Essays — July 1, 2019 13:53 — 0 Comments

Inspiring Hoops In Seattle

Below is a story that appeared in Alaska Beyond magazine in July 2019

Seattle native and 19-year NBA veteran Jamal Crawford grew up with a basketball in his hands. By the time he was 8 years old, he says, he was already hitting reverse layups while other kids struggled with the basics.

Yet the sport that shaped Crawford’s life might not have done so had it not been for an experience he had in a professional-amateur league in Seattle. To this day, the pro-am now led by Crawford and called The Crawsover allows Seattle-area fans to see top talent up close. Slated to run this year on select dates from July 6 through August 25, the league’s competition series, held at Royal Brougham Pavilion at Seattle Pacific University, pits teams against one another in a set of games that culminate in playoffs and a championship final. While the teams are mostly composed of former standout high school and college players, pros such as NBA All-Stars Chris Paul and Kevin Durant have participated in the past (pros play individual games when available). This means that amateurs get to play with and against some of basketball’s top stars as Crawford first did in 1996, at age 16.

“I played against pros and had success,” Crawford remembers. “That gave me confidence that I could play at a high level.”

Crawford, now 39, closed out his 2019 professional season with the Phoenix Suns by scoring 51 points in the final game, coming off the bench. In doing so, the 6’5″ shooting guard became the oldest NBA player to score more than 50 in a game (surpassing Michael Jordan, who scored more than 50 at age 38). It’s just one of the highlights in a distinguished NBA career that has seen Crawford play 1,326 games for eight teams, make 2,220 three-point field goals, score 19,414 career points and win the Sixth Man of the Year Award three times.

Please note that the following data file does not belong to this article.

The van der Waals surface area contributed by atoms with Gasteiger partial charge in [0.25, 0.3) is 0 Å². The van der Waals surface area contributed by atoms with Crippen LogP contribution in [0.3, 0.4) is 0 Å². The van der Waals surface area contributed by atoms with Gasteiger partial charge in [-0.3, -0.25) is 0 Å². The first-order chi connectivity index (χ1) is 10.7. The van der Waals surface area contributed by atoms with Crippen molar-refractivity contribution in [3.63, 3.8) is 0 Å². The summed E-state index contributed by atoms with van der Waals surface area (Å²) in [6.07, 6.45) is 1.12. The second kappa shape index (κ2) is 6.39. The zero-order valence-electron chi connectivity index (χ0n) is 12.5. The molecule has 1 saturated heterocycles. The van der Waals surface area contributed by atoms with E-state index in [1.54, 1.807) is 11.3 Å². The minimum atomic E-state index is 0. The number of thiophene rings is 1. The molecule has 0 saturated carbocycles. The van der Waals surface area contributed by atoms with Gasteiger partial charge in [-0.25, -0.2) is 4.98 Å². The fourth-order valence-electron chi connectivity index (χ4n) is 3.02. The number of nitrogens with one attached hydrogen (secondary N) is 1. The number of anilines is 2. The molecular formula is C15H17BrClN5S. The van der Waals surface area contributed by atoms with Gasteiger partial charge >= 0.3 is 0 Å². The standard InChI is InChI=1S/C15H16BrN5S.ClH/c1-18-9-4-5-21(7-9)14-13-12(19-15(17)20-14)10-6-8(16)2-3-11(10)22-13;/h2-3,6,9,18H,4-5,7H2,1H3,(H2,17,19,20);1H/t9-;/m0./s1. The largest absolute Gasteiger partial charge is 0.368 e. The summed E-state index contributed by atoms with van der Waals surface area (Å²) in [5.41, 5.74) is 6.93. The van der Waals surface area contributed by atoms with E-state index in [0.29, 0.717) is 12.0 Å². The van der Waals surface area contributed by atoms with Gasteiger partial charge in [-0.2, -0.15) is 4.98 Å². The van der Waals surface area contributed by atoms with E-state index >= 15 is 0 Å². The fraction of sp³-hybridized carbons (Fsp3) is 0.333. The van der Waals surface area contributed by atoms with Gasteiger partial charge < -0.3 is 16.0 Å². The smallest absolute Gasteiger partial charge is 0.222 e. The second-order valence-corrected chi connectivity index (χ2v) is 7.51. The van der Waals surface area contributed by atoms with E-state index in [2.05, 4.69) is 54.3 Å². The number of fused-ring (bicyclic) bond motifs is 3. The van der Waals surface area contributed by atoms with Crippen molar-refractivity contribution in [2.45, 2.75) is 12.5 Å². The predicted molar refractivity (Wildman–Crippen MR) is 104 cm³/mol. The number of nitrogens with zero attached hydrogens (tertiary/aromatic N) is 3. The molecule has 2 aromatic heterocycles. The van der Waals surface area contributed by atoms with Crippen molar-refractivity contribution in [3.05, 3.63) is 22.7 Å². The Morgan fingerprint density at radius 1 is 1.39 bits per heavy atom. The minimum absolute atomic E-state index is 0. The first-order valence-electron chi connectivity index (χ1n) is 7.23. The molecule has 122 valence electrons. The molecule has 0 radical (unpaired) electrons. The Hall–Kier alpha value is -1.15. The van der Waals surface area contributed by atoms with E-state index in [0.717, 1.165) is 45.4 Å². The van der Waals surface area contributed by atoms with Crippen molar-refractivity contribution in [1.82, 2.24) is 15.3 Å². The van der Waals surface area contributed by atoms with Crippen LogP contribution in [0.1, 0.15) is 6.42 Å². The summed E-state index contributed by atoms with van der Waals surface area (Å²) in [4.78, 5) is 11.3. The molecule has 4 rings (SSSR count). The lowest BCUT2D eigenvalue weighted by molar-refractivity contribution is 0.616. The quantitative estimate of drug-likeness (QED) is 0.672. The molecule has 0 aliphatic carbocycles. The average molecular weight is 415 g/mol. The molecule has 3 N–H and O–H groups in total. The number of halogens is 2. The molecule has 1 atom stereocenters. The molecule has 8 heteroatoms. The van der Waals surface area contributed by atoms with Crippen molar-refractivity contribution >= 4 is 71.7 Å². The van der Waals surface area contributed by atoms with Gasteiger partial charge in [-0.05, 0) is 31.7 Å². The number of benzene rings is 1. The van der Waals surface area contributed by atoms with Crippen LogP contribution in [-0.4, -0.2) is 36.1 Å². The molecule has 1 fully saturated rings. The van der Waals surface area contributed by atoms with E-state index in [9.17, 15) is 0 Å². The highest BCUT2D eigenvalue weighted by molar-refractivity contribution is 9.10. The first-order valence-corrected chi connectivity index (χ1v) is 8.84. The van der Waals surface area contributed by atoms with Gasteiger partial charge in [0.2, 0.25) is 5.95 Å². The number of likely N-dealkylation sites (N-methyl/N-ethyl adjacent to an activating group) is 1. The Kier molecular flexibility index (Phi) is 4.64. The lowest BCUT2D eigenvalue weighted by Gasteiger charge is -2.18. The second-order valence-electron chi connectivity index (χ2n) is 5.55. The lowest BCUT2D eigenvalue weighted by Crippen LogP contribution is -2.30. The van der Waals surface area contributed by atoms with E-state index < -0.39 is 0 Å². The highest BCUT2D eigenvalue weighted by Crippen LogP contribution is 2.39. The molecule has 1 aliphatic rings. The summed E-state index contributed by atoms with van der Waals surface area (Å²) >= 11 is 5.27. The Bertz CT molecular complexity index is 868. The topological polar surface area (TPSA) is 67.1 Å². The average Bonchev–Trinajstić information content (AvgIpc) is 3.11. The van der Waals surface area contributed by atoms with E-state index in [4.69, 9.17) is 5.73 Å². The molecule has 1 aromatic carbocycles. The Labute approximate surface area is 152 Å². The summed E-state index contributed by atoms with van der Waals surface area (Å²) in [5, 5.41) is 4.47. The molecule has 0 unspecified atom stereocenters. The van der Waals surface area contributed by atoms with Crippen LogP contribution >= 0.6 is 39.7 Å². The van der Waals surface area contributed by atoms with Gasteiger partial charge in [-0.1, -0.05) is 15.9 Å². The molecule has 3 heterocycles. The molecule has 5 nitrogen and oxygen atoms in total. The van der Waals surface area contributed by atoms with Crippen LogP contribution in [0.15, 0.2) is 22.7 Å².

Amid all of this success, Crawford has always remembered his Northwest roots. He won a state championship with Seattle’s Rainier Beach High School in 1998, and today he sees The Crawsover as one way to give back to his hometown community. (He also participates in other community activities and has provided experiences and resources through his philanthropic foundation.) In 2004, Crawford took over running the pro-am from Doug Christie, another former Seattle-area standout who had a lengthy NBA career.

“When it came time to take over the league, I said I would be honored to do so,” Crawford recalls. “I knew what it meant to me and how important it was to the area.”

Seattle lost its NBA team, the SuperSonics, in 2008, but local passion for the sport remains high. And The Crawsover, which does not charge for tickets, helps to fill a local need to see high-level competition and inspire area youths (who may even have a chance to play, as Crawford did in 1996).

“Some kids in the area have never seen NBA basketball in person,” Crawford says. “They have only seen it in videogames and on ESPN’s SportsCenter. I think seeing guys such as [NBA All-Stars] Kyrie Irving and Paul George up close and for free is important.”

Crawford remembers one day in 2014 when Los Angeles Lakers legend Kobe Bryant stopped by the pro-am. Bryant, in town for an annual softball game run by then Seattle Seahawks player Richard Sherman, came to The Crawsover and ended up staying longer than anyone expected (to view the competition from the sidelines).

“Kobe delayed his plane and brought his whole family over to watch,” Crawford says. “I give him kudos for that.”

The opportunity for fans to see Crawford and other professionals play is certainly noteworthy. But the annual competition series isn’t about him or any other single player, Crawford says. Rather, it’s about sharing in the love of the game as a community and remembering to keep basketball thriving in the Emerald City for years to come.

“It’s important that we continue to keep pushing this forward,” Crawford says. “Seattle is special and Washington is special because we all support each other. We need to support the next generation, too.”

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Jake Uitti is a founding editor of The Monarch Review.

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